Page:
Category Archives: solid hardwood floors

Presidential Signature – A Unique Solid Hardwood Flooring Collection

solid hardwood flooringWe know July 4th is over, but why stop celebrating the birth of our wonderful nation? Better yet, why not highlight one of our solid hardwood flooring collections that perfectly commemorates an important moment in history?

Our Presidential Signature collection is the only solid hardwood flooring collection we offer and if you think about it, it makes sense. We named it after famous names that were responsible in the history and development of America as a nation. These individuals were strong-headed, ambitious, and fierce – all qualities that any President should have.

A Brief Snippet of History

Up first on the list of floors in our Presidential Signature collection is a light wood floor named Taft Maple, named after William Taft – the 27th U.S. President. Aside from being one of our Presidents, William Taft served as Chief Justice of the U.S. and – drumroll please – was the one who initially proposed the idea of an income tax.

The Jackson Oak line is named after none other than Andrew Jackson, the 7th President of the U.S. Other than being president, his claim to fame comes from the fact that he was the man the Democratic Party formed around.

Franklin Pierce is the man behind the Pierce Oak solid hardwood floors. He was also the 14th President of the U.S. He became a brigadier general in the Army during the Mexican-American War. We like to call him, “Fierce Pierce”.

Our 4th line of solid floors in the Presidential collection, the Washington Oak, features a name everyone has heard of: George Washington. The 1st President of the U.S. also presided over an important convention that drafted our very own Constitution.

Our Adams Oak solid hardwood flooring line is named after John Adams, the 2nd President of the U.S. that many people may actually not be familiar with, which goes to show that generally most people never remember 2nd place. We’ll put this to the test: Spain won the World Cup in 2010, who was the runner-up? (Answer: Netherlands) Back on to Adams… he was actually an opponent of slavery and helped Thomas Jefferson draft the Declaration of Independence.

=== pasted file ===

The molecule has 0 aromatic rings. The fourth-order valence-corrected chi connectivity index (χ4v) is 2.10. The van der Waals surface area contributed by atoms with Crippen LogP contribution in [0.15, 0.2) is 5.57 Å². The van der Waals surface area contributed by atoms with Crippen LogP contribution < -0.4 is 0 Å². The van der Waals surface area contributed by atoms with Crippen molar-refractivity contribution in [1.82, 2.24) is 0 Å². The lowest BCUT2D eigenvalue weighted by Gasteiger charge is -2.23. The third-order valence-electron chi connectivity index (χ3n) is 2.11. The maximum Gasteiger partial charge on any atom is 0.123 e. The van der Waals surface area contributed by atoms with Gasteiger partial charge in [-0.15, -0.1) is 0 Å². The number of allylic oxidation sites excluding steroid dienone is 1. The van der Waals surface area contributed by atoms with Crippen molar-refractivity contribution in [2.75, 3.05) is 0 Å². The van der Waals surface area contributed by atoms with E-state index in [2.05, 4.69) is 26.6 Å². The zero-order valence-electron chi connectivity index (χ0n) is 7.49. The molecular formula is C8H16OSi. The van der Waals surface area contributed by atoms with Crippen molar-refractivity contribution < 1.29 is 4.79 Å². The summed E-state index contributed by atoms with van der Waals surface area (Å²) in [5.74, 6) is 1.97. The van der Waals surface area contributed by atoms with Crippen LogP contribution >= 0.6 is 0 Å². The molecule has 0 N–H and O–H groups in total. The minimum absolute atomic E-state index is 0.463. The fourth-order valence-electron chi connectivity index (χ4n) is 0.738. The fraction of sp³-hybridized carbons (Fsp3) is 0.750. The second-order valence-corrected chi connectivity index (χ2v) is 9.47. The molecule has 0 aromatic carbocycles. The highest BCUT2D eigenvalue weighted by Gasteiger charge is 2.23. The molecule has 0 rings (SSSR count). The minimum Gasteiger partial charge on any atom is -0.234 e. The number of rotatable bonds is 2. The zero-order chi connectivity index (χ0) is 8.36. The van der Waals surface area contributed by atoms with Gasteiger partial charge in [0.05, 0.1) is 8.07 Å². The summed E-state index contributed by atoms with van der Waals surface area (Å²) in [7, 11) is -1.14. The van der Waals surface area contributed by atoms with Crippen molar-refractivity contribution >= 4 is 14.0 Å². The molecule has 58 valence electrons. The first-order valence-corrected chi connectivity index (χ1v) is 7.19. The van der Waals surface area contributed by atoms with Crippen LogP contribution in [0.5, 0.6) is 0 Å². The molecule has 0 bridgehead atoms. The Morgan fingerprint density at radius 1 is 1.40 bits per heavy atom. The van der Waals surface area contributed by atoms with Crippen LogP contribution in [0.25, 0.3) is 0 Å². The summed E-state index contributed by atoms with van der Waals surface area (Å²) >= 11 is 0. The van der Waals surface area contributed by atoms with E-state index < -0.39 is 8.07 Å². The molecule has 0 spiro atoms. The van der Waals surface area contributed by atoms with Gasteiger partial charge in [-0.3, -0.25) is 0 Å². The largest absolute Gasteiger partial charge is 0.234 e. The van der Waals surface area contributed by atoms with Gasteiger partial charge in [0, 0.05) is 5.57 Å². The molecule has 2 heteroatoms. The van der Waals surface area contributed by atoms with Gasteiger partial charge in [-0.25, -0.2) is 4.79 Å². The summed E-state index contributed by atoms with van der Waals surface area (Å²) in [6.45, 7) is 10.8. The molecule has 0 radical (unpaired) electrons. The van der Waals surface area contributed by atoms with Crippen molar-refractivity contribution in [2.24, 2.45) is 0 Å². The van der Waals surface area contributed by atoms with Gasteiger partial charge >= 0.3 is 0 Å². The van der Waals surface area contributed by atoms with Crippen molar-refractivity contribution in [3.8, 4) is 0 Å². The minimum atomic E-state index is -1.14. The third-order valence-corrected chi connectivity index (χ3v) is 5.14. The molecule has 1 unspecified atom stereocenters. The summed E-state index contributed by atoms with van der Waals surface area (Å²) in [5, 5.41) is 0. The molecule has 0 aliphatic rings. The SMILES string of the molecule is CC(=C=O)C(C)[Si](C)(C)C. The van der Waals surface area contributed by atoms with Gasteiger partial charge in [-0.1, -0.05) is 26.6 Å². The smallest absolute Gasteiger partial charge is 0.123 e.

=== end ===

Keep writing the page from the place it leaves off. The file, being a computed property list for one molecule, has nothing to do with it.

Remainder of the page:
The Roosevelt Hickory line also brings about a familiar name in history: Theodore Roosevelt, the 26th President of the U.S. His other claim to fame is the fact that he founded the Progressive Party (also known as the Bull Moose Party).

A little less known, but still very honorable is Ulysses S. Grant, the 18th President of the U.S., who we name our Grant Maple solid hardwood floors after. Grant was a very fierce individual; he was the man who lead the Union (aka the North) over the Confederacy (aka the South) in the Civil War. Considering the North had won the war, you could say he filled his role well.

It’s good to save the best for last, right? That’s why last in our list is a name even people from outside of the U.S. are familiar with – none other than Abraham Lincoln, our 16th President and the man we proudly named our Lincoln Oak   line after.

We hope you learned a few tidbits of some of the most influential people in American history – it’s actually quite impressive.

See the whole Presidential Signature collection and other themed hardwood floors at yours truly, Urban Floor.

What is the Janka Hardness Test and Does It Matter?

You may have heard of this whole “Janka Hardness Test” business, but aren’t exactly sure what it is or what it means to you. No problem, we’ll try and help you out.

You should know that the Janka Hardness Test applies to both engineered wood flooring as well as solid wood flooring. Engineered wood floors typically feature a plywood base with a solid wood overlay, or “veneer”.

Janka Hardness TestSo what exactly is the Janka Hardness Test? It’s quite simple. An 11.28 millimeter steel ball is forced halfway into various wood species to measure how resistant a species is. A rating is then applied to compare exactly how hard certain hardwood floors really are. A rating of 1290 is used as a baseline to see which woods are soft and which are hard. Ratings above 1290 are considered harder variants and those below 1290 are regarded as softer choices.

What do these numbers mean to me?

The harder the wood, the more trauma it can take before it dents. Harder woods are more forgiving of careless mistakes. Harder woods are also forgiving of large pets and kids that roughhouse. Harder woods are better for heavier traffic scenarios but come with a downside: they don’t deal as well in dry climates and have the potential to split.

Ultimately, you want to choose the wood species that looks best to you, regardless of Janka ratings. If you like a certain type of hardwood because you believe it will match your home better or make it easier to work with, then that should be the one you pick. Also, it’s important to understand that the finish of a hardwood floor is the real defense against scratches and the like.

Read more about selecting a wood species here.

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